Not only did Buddha succeed, but over the centuries this Dharma has produced many Sages. The examples of all the Patriarchs and Bodhisattvas prove that the traditional teaching is reliable; there are three thousand years of proof.

But drug use, although isolated experiences may seem good, has no solid record of success. In the few years since drugs such as L.S.D. have been widely used, what have we seen? A few people who have had good trips. Many more have suffered injury of one sort or another. Has the drug L.S.D. produced any Buddhas or Sages? There is no record of permanent good results.

At first even the Government did not know if L.S.D. was harmful. Then when the data began to appear from the courts and hospitals, the Government passed laws trying to protect the people. Actually this Government loves us even more than our parents do.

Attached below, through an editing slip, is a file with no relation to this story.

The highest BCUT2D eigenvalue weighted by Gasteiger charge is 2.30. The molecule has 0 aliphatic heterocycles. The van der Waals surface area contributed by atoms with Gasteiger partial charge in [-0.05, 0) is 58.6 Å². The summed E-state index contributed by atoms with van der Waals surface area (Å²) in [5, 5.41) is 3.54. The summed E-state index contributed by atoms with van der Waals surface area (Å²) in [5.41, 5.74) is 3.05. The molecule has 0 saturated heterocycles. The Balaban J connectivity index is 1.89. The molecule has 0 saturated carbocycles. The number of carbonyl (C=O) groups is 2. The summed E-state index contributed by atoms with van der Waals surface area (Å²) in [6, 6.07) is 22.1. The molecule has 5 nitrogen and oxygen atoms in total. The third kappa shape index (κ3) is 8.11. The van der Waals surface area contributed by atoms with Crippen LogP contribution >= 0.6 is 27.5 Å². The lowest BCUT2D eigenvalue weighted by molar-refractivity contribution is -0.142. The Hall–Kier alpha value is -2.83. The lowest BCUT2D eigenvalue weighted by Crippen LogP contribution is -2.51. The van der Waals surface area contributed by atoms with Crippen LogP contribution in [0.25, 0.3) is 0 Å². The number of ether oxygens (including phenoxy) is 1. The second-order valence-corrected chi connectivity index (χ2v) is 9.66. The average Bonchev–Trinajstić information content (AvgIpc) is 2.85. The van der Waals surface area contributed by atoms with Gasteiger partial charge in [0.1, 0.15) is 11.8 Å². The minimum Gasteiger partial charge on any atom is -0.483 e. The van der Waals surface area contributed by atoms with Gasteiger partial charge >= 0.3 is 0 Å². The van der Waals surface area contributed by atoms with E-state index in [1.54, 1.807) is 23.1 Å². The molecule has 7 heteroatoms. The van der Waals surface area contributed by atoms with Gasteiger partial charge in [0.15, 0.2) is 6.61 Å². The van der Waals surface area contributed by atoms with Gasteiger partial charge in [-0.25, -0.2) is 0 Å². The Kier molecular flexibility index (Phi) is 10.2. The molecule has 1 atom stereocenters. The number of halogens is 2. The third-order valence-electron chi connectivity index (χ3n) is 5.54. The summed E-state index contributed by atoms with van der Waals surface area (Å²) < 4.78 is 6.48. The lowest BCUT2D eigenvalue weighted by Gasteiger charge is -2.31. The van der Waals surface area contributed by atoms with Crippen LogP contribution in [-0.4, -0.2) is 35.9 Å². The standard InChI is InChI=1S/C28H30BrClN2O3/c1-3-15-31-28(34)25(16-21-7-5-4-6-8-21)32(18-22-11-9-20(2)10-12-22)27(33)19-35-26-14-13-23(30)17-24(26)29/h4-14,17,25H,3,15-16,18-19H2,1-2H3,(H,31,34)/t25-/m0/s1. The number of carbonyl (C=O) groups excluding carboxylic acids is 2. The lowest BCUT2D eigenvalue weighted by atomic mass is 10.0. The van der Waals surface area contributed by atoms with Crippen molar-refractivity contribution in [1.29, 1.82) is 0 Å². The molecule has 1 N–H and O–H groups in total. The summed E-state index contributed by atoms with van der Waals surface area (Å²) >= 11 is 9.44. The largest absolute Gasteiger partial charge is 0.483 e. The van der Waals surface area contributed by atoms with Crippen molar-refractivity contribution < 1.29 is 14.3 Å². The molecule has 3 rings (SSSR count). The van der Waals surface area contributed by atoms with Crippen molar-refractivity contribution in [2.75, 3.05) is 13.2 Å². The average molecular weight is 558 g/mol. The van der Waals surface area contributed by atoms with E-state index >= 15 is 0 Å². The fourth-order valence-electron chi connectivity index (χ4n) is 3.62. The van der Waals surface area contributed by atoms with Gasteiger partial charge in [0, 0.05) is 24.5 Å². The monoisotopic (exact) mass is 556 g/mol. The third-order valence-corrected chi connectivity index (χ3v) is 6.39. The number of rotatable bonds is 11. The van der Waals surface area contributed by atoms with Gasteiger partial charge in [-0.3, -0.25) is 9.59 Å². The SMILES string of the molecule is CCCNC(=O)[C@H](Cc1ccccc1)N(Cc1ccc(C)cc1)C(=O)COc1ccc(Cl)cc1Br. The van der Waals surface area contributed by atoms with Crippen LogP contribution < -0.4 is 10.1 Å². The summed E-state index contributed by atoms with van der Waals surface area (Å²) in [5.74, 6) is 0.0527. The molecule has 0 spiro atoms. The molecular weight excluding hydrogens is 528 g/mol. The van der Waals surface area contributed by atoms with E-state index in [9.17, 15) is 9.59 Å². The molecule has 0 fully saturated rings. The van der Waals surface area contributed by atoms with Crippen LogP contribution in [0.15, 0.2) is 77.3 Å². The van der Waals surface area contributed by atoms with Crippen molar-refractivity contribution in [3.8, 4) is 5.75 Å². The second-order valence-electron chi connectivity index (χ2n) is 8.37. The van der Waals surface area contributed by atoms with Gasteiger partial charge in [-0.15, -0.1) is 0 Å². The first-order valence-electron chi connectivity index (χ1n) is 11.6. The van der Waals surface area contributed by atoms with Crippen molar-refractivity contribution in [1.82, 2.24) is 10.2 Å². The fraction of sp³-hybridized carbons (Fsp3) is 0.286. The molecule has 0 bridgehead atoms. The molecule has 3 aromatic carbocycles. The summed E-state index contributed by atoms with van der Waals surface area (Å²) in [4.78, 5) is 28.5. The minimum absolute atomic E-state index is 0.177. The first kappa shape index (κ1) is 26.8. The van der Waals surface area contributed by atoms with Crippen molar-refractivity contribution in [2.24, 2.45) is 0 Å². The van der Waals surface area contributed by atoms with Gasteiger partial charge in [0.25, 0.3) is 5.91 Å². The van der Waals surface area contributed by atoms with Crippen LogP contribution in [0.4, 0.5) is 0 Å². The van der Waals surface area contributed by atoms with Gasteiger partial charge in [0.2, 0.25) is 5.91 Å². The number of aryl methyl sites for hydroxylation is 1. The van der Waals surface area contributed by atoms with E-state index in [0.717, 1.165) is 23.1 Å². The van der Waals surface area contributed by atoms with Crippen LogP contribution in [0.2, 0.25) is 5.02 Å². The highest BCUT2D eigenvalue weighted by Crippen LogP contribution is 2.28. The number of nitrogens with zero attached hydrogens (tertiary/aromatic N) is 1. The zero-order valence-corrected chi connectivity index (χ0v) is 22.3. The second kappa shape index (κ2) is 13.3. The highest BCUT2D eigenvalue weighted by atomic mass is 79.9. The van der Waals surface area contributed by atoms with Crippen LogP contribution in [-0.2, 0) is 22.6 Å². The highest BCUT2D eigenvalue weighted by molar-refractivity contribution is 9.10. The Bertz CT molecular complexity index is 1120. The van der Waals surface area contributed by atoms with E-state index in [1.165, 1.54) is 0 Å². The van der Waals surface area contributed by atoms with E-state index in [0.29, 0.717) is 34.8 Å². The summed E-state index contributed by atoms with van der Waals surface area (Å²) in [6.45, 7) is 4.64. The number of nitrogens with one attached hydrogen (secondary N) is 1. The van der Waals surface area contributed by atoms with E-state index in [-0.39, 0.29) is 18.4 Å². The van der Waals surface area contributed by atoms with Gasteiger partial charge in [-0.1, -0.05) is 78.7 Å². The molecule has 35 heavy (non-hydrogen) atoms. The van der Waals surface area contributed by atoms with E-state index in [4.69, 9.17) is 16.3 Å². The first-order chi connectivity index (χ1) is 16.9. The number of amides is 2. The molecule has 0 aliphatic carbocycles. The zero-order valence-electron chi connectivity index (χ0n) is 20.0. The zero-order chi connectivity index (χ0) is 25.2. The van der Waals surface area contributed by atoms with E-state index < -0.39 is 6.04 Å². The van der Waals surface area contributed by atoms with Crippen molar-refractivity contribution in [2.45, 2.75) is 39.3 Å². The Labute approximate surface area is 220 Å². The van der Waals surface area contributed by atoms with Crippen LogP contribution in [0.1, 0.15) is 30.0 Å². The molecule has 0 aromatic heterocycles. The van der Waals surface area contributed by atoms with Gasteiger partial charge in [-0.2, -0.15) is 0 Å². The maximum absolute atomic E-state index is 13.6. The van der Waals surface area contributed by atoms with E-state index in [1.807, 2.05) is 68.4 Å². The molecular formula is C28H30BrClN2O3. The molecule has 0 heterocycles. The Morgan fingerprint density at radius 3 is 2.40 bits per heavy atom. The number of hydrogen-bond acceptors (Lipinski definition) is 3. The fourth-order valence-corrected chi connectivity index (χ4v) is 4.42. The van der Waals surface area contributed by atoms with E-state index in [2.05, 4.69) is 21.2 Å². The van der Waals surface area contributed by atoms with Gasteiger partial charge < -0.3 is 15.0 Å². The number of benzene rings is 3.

Today many young people hate the Government. Although they get upset about a great variety of issues, the main reason behind their anger is that the Government has made drugs illegal. "Look! They are putting us in jail and all we did was smoking marijuana!" And so they hate the Government and think that anyone who tells them not to indulge in drugs must be completely bad.

Actually even the worst of the American political leaders are still very good. If they were really bad, they would say, "Oh, you want drugs? You can have drugs but you must pay a heavy tax. You seem to have so much money. Bread is not enough, you must have meat; meat is not enough, you must have wine; wine is still not enough, now you want drugs, too. You must be very rich to buy all these things, so you will be able to pay this heavy tax." The real bad official acts like this. They do not care if you become insane, or if you commit suicide. All they are interested in is getting your money; that is how a bad Governor acts.